And now the time period!

I’ve written a little about fashion, cars, wars, and attitudes here, but I’ll always have more thoughts on the matter. Right now I want to focus on this quote:

  • “I had been to the mainland once with my father, for one of the races there. It was vests and flat caps and bowlers and canes…and wives who looked like dolls.”

Bowler hats found their peak popularity between the mid 1800s and the 1930s. The “wives who looked like dolls” bit is interesting, because the elaborate clothes of the Edwardian period and the 1910s looked ever so doll-like and women’s fashion had seriously relaxed by the 1920s.

This makes me think that this event happened pre-1920s, and as it is before Mr. Kendrick died, Sean can be no older than 10 years old. Flash forward to Thomas Gratton and “his big sheep truck, a Bedford whose headlights and grille make it look like Finn when he’s making his frog face.” The first Bedford was produced in 1931. So, supposing the book takes place in the early 1930s, the timing works out perfectly for Sean to have visited the mainland as a young child in the late 1910s.

This timing also works with the reporter’s question about Puck being inspired by the women’s suffrage movement. Women in Northern Ireland, along with the rest of the UK, didn’t get the unqualified vote until 1928. I can’t really see the reporter saying anything like that any later than the 1930s; soon after, the term “feminism” became more common and then we get into WWII where the landscape of women’s rights changes once again.

So, all that to say, I imagine Thisby is located off the coast of Northern Ireland and that the story takes place in the early 1930s. I might set it slightly earlier if it weren’t for that truck!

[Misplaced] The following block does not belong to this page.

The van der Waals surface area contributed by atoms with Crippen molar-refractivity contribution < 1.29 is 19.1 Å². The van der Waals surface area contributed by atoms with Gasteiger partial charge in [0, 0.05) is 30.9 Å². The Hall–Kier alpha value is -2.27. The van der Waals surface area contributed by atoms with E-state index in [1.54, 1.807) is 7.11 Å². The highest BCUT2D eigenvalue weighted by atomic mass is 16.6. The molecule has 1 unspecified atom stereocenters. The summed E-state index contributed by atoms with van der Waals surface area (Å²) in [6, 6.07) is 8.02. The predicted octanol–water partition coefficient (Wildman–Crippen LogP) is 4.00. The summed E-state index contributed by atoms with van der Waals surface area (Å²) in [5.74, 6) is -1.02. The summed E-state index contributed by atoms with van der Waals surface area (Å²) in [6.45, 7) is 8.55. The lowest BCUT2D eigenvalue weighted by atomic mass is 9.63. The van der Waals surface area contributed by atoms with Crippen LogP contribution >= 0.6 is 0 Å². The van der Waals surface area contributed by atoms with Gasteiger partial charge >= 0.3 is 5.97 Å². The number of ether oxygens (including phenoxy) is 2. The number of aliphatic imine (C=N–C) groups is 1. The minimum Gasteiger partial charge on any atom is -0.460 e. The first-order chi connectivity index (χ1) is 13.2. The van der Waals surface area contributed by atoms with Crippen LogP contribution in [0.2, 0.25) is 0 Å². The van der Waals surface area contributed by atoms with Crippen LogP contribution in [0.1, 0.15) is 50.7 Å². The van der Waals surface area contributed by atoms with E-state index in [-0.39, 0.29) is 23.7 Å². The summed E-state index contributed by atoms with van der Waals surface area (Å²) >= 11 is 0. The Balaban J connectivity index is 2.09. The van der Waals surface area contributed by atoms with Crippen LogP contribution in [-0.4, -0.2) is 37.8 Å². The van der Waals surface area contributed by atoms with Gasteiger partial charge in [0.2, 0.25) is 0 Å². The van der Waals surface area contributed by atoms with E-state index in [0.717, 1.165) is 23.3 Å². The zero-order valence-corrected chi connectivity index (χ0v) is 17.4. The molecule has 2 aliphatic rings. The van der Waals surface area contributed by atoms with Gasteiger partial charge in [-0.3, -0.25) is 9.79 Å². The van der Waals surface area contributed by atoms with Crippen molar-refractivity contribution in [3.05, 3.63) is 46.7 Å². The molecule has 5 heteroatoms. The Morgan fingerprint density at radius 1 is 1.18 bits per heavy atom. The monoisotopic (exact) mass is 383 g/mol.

A hundred November cakes to anyone who was able to sit through my rambling essay! A hundred more if you’ll tell me your theories!

GENIUS. ABSOLUTELY BRILLIANT. I HAD IT PINNED NEAR IRELAND (in fact, have used Google Earth to hunt out possible islands) and before the 1940s, glad someone worked it out so precisely however. :D

I’m always curious to find out when and where people think it’s set because it’s not spelled out in the book. I could be completely misreading the clues, but I’m glad my theories are making sense to people! :)

21 hours ago // setting - swapping stories - welcometothisby + 37

afleetalexandra:

Australian champion Phar Lap with a little friend

22 hours ago // the mainland - the races - malvern stock - vintage - afleetalexandra + 119

If you lived in the world of THE SCORPIO RACES, would you rather…?

notpuckconnolly:

welcometothisby:

  • A.) Be born and bred on Thisby. And die there, too. Most likely sooner rather than later.
  • B.) Spend a pretty penny and visit once a year as a tourist from the mainland.
  • C.) Come from the mainland and end up staying after some sort of spiritual conversion in the waters near Skarmouth (you may have to give up your lovely red car).
  • D.) Escape to the mainland as soon as you can and promise to visit your wretched relatives on Thisby at Easter (probably you won’t).

A. Definitely A. I am homesick for a place I have not ever seen.

Thisby is proud to call you one of her own!